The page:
Red Hat Enterprise Linux 6 HA supports KVM for use in running virtual machines that are managed by the host cluster infrastructure.
The following deployment scenarios are currently supporteddeployment scenarios are currently supported by Red Hat:
  • Red Hat Enterprise Linux 5.0+ supports Xen in conjunction with Red Hat Enterprise Linux AP Cluster
  • Red Hat Enterprise Linux 5.4 introduced support for KVM virtual machines as managed resources in Red Hat Enterprise Linux AP Cluster as a Technology Preview.
  • Red Hat Enterprise Linux 5.5+ elevates support for KVM virtual machines to be fully supported.
  • Red Hat Enterprise Linux 6.0+ supports KVM virtual machines as highly available resources in the Red Hat Enterprise Linux 6 High Availability Add-On.
  • Red Hat Enterprise Linux 6.0+ does not support Xen virtual machines with the Red Hat Enterprise Linux 6 High Availability Add-On, since Red Hat Enterprise Linux 6 no longer supports Xen.

Note

For updated information and special notes regarding supported deployment scenarios, see the following Red Hat Knowledgebase entry:
The types of virtual machines that are run as managed resources does not matter. Any guest that is supported by either Xen or KVM in Red Hat Enterprise Linux can be used as a highly available guest. This includes variants of Red Hat Enterprise Linux (Red Hat Enterprise Linux, Red Hat Enterprise Linux, Red Het Enterprise Linux 5) and several variants of Microsoft Windows. Check the Red Hat Enterprise Linux documentation to find the latest list of supported guest operating systems under each hypervisor.

7.1.1. General Recommendations

  • In Red Hat Enterprise Linux 5.3 and below, RGManager utilized the native Xen interfaces for managing Xen domU's (guests). In Red Hat Enterprise Linux 5.4 this was changed to use libvirt for both the Xen and KVM hypervisors to provide a consistent interface between both hypervisor types. In addition to this architecture change there were numerous bug fixes released in Red Hat Enterprise Linux 5.4 and 5.4.z, so it is advisable to upgrade your host clusters to at least the latest Red Hat Enterprise Linux 5.5 packages before configuring Xen managed services.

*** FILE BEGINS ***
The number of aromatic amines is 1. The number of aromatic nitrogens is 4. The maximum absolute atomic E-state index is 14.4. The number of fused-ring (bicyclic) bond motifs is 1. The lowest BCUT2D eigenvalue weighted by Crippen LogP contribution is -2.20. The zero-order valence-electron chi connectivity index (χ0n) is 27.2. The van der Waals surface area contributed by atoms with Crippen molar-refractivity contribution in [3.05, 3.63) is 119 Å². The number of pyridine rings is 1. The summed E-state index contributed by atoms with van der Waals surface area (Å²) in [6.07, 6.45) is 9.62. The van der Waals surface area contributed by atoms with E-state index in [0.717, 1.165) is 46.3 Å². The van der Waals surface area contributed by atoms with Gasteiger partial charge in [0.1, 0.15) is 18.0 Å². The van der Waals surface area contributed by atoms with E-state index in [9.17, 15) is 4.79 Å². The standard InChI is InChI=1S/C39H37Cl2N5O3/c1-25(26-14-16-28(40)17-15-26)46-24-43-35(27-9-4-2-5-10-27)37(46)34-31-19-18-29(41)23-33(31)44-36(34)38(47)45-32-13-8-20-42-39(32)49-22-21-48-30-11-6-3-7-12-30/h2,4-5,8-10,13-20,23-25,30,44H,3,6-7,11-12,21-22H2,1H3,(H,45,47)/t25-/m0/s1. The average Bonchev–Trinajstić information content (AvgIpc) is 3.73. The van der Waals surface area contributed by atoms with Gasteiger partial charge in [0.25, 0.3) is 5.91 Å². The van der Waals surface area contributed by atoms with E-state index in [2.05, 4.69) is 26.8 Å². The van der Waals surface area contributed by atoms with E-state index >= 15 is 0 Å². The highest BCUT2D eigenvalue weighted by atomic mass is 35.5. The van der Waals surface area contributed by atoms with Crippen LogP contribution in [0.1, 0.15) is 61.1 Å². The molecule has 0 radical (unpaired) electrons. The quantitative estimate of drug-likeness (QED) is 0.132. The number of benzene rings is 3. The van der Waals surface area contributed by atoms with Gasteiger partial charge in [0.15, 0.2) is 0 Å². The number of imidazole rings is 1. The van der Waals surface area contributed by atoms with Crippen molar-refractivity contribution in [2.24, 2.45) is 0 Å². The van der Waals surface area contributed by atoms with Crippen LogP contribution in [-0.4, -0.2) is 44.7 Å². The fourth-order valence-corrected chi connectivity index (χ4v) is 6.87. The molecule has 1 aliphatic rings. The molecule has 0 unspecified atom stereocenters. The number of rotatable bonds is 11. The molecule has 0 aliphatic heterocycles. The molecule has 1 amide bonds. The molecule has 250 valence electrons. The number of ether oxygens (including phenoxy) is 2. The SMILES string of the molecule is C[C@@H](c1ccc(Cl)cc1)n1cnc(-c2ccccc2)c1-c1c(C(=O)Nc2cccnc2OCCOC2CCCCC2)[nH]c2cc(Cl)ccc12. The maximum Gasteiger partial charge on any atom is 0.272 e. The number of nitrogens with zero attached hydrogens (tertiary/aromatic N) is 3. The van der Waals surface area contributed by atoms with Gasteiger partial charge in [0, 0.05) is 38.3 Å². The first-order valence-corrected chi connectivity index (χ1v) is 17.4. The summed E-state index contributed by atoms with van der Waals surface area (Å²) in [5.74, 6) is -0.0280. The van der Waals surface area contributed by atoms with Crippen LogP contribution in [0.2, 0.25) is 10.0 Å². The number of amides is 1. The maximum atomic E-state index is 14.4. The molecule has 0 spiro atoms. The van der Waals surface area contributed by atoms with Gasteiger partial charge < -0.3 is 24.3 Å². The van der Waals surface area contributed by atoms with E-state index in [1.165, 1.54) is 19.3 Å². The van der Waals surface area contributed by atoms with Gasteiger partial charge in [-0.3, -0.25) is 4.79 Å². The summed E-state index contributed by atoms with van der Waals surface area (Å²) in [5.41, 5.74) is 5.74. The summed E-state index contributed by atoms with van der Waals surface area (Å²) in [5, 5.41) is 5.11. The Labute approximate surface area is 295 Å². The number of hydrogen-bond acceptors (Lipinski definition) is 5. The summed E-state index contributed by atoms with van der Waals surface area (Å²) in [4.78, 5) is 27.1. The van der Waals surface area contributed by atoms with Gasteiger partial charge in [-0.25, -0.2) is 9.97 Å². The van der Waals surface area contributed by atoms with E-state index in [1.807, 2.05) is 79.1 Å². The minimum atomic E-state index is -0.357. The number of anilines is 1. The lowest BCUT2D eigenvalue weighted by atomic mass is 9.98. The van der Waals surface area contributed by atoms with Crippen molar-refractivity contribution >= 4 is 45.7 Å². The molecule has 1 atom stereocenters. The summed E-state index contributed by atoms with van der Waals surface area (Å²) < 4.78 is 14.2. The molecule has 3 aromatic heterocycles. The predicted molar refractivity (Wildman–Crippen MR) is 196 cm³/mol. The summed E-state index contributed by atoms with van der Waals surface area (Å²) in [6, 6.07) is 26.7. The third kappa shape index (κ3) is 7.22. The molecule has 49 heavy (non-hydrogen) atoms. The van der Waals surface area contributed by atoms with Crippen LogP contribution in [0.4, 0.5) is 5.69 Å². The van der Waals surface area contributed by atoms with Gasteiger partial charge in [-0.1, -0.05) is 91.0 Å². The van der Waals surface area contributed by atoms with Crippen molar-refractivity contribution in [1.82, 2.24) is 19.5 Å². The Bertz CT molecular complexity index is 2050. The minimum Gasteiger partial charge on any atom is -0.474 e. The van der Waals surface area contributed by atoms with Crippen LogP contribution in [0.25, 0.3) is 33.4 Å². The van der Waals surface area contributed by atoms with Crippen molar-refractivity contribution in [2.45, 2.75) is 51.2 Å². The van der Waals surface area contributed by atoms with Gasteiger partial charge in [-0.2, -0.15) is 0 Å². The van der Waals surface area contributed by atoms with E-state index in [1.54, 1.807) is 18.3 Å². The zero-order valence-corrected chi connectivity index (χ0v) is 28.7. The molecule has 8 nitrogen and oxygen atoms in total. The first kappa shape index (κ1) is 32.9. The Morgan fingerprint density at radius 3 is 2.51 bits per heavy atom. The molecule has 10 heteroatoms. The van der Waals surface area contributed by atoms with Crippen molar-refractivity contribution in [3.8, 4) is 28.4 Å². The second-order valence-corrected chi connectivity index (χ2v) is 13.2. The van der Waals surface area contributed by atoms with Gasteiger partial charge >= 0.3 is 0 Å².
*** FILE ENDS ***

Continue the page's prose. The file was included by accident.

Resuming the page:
• For KVM managed services you must upgrade to Red Hat Enterprise Linux 5.5 as this is the first version of Red Hat Enterprise Linux where this functionality is fully supported.
  • Always check the latest Red Hat Enterprise Linux errata before deploying a Cluster to make sure that you have the latest fixes for known issues or bugs.
  • Mixing hosts of different hypervisor types is not supported. The host cluster must either be all Xen or all KVM based.
  • Host hardware should be provisioned such that they are capable of absorbing relocated guests from multiple other failed hosts without causing a host to overcommit memory or severely overcommit virtual CPUs. If enough failures occur to cause overcommit of either memory or virtual CPUs this can lead to severe performance degradation and potentially cluster failure.
  • Directly using the xm or libvirt tools (virsh, virt-manager) to manage (live migrate, stop, start) virtual machines that are under RGManager control is not supported or recommended since this would bypass the cluster management stack.
  • Each VM name must be unique cluster wide, including local-only / non-cluster VMs. Libvirtd only enforces unique names on a per-host basis. If you clone a VM by hand, you must change the name in the clone's configuration file.